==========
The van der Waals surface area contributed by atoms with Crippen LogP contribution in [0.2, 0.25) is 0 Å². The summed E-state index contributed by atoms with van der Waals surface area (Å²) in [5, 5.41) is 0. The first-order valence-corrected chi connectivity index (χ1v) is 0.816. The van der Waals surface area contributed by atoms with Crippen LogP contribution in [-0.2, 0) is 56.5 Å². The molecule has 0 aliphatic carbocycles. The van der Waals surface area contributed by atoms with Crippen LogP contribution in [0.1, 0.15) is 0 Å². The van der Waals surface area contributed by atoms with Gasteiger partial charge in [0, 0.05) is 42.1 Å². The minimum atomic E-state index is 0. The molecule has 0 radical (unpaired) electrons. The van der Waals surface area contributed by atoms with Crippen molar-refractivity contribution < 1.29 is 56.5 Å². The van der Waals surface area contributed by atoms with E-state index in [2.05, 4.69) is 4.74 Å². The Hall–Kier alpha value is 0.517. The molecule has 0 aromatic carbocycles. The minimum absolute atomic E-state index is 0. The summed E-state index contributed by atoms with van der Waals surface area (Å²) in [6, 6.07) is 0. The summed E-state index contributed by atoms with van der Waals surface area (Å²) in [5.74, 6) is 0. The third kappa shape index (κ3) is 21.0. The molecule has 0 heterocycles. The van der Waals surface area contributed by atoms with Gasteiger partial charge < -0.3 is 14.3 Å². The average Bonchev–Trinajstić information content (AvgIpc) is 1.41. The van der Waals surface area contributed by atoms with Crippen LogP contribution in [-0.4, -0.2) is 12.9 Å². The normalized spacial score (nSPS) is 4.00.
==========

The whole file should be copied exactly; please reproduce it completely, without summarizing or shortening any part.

The van der Waals surface area contributed by atoms with Crippen LogP contribution in [0.2, 0.25) is 0 Å². The summed E-state index contributed by atoms with van der Waals surface area (Å²) in [5, 5.41) is 0. The first-order valence-corrected chi connectivity index (χ1v) is 0.816. The van der Waals surface area contributed by atoms with Crippen LogP contribution in [-0.2, 0) is 56.5 Å². The molecule has 0 aliphatic carbocycles. The van der Waals surface area contributed by atoms with Crippen LogP contribution in [0.1, 0.15) is 0 Å². The van der Waals surface area contributed by atoms with Gasteiger partial charge in [0, 0.05) is 42.1 Å². The minimum atomic E-state index is 0. The molecule has 0 radical (unpaired) electrons. The van der Waals surface area contributed by atoms with Crippen molar-refractivity contribution < 1.29 is 56.5 Å². The van der Waals surface area contributed by atoms with E-state index in [2.05, 4.69) is 4.74 Å². The Hall–Kier alpha value is 0.517. The molecule has 0 aromatic carbocycles. The minimum absolute atomic E-state index is 0. The summed E-state index contributed by atoms with van der Waals surface area (Å²) in [6, 6.07) is 0. The summed E-state index contributed by atoms with van der Waals surface area (Å²) in [5.74, 6) is 0. The third kappa shape index (κ3) is 21.0. The molecule has 0 heterocycles. The van der Waals surface area contributed by atoms with Gasteiger partial charge < -0.3 is 14.3 Å². The average Bonchev–Trinajstić information content (AvgIpc) is 1.41. The van der Waals surface area contributed by atoms with Crippen LogP contribution in [-0.4, -0.2) is 12.9 Å². The normalized spacial score (nSPS) is 4.00.